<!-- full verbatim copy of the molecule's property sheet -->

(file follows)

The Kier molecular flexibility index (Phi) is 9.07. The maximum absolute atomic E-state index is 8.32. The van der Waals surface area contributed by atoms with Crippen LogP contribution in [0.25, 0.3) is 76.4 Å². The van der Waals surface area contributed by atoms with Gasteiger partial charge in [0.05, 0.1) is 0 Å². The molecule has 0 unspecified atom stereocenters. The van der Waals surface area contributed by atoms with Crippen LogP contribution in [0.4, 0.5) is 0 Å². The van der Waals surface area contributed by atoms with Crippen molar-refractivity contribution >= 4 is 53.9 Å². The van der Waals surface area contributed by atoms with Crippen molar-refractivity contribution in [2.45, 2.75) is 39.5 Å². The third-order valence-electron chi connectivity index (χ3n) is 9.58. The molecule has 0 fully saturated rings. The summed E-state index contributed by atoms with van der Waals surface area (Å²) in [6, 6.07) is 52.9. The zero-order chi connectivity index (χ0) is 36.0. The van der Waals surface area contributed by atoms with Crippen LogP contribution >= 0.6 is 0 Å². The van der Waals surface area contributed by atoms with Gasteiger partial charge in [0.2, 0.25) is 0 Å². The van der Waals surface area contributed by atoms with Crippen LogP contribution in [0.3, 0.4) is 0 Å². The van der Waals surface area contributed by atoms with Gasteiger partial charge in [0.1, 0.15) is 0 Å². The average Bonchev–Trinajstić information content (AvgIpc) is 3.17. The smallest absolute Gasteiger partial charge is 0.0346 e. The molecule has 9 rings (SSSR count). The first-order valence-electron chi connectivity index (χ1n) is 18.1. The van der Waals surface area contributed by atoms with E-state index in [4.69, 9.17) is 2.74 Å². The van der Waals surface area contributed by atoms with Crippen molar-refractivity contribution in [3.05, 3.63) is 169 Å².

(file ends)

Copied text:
The Kier molecular flexibility index (Phi) is 9.07. The maximum absolute atomic E-state index is 8.32. The van der Waals surface area contributed by atoms with Crippen LogP contribution in [0.25, 0.3) is 76.4 Å². The van der Waals surface area contributed by atoms with Gasteiger partial charge in [0.05, 0.1) is 0 Å². The molecule has 0 unspecified atom stereocenters. The van der Waals surface area contributed by atoms with Crippen LogP contribution in [0.4, 0.5) is 0 Å². The van der Waals surface area contributed by atoms with Crippen molar-refractivity contribution >= 4 is 53.9 Å². The van der Waals surface area contributed by atoms with Crippen molar-refractivity contribution in [2.45, 2.75) is 39.5 Å². The third-order valence-electron chi connectivity index (χ3n) is 9.58. The molecule has 0 fully saturated rings. The summed E-state index contributed by atoms with van der Waals surface area (Å²) in [6, 6.07) is 52.9. The zero-order chi connectivity index (χ0) is 36.0. The van der Waals surface area contributed by atoms with Crippen LogP contribution >= 0.6 is 0 Å². The van der Waals surface area contributed by atoms with Gasteiger partial charge in [0.2, 0.25) is 0 Å². The van der Waals surface area contributed by atoms with Crippen LogP contribution in [0.3, 0.4) is 0 Å². The van der Waals surface area contributed by atoms with Gasteiger partial charge in [0.1, 0.15) is 0 Å². The average Bonchev–Trinajstić information content (AvgIpc) is 3.17. The smallest absolute Gasteiger partial charge is 0.0346 e. The molecule has 9 rings (SSSR count). The first-order valence-electron chi connectivity index (χ1n) is 18.1. The van der Waals surface area contributed by atoms with E-state index in [4.69, 9.17) is 2.74 Å². The van der Waals surface area contributed by atoms with Crippen molar-refractivity contribution in [3.05, 3.63) is 169 Å².